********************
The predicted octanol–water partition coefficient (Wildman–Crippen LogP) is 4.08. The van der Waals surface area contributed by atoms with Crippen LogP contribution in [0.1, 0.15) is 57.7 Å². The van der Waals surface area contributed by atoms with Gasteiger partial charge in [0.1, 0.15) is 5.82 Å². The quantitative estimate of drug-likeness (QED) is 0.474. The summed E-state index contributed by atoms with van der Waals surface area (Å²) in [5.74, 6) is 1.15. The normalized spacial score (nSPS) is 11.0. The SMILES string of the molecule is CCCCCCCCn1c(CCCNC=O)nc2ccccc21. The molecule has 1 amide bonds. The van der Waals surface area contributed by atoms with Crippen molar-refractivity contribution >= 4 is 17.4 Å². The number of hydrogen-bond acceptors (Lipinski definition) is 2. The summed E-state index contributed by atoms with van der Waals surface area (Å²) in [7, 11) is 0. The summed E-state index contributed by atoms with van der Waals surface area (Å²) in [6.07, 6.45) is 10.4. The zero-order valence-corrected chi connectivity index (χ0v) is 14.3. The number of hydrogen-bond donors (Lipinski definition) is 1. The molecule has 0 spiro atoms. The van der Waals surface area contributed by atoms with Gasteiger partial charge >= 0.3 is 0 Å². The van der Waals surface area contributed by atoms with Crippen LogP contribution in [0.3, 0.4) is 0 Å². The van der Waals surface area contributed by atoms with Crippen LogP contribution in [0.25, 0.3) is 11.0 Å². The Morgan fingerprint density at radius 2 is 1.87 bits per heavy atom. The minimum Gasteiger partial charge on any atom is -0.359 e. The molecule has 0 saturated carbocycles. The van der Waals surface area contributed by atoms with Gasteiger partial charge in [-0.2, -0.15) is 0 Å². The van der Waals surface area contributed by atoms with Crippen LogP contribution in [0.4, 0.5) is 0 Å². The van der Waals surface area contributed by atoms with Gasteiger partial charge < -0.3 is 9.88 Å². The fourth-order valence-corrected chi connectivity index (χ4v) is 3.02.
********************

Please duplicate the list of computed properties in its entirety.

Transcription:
The predicted octanol–water partition coefficient (Wildman–Crippen LogP) is 4.08. The van der Waals surface area contributed by atoms with Crippen LogP contribution in [0.1, 0.15) is 57.7 Å². The van der Waals surface area contributed by atoms with Gasteiger partial charge in [0.1, 0.15) is 5.82 Å². The quantitative estimate of drug-likeness (QED) is 0.474. The summed E-state index contributed by atoms with van der Waals surface area (Å²) in [5.74, 6) is 1.15. The normalized spacial score (nSPS) is 11.0. The SMILES string of the molecule is CCCCCCCCn1c(CCCNC=O)nc2ccccc21. The molecule has 1 amide bonds. The van der Waals surface area contributed by atoms with Crippen molar-refractivity contribution >= 4 is 17.4 Å². The number of hydrogen-bond acceptors (Lipinski definition) is 2. The summed E-state index contributed by atoms with van der Waals surface area (Å²) in [7, 11) is 0. The summed E-state index contributed by atoms with van der Waals surface area (Å²) in [6.07, 6.45) is 10.4. The zero-order valence-corrected chi connectivity index (χ0v) is 14.3. The number of hydrogen-bond donors (Lipinski definition) is 1. The molecule has 0 spiro atoms. The van der Waals surface area contributed by atoms with Gasteiger partial charge >= 0.3 is 0 Å². The van der Waals surface area contributed by atoms with Crippen LogP contribution in [0.3, 0.4) is 0 Å². The van der Waals surface area contributed by atoms with Crippen LogP contribution in [0.25, 0.3) is 11.0 Å². The Morgan fingerprint density at radius 2 is 1.87 bits per heavy atom. The minimum Gasteiger partial charge on any atom is -0.359 e. The molecule has 0 saturated carbocycles. The van der Waals surface area contributed by atoms with Gasteiger partial charge in [-0.2, -0.15) is 0 Å². The van der Waals surface area contributed by atoms with Crippen LogP contribution in [0.4, 0.5) is 0 Å². The van der Waals surface area contributed by atoms with Gasteiger partial charge < -0.3 is 9.88 Å². The fourth-order valence-corrected chi connectivity index (χ4v) is 3.02.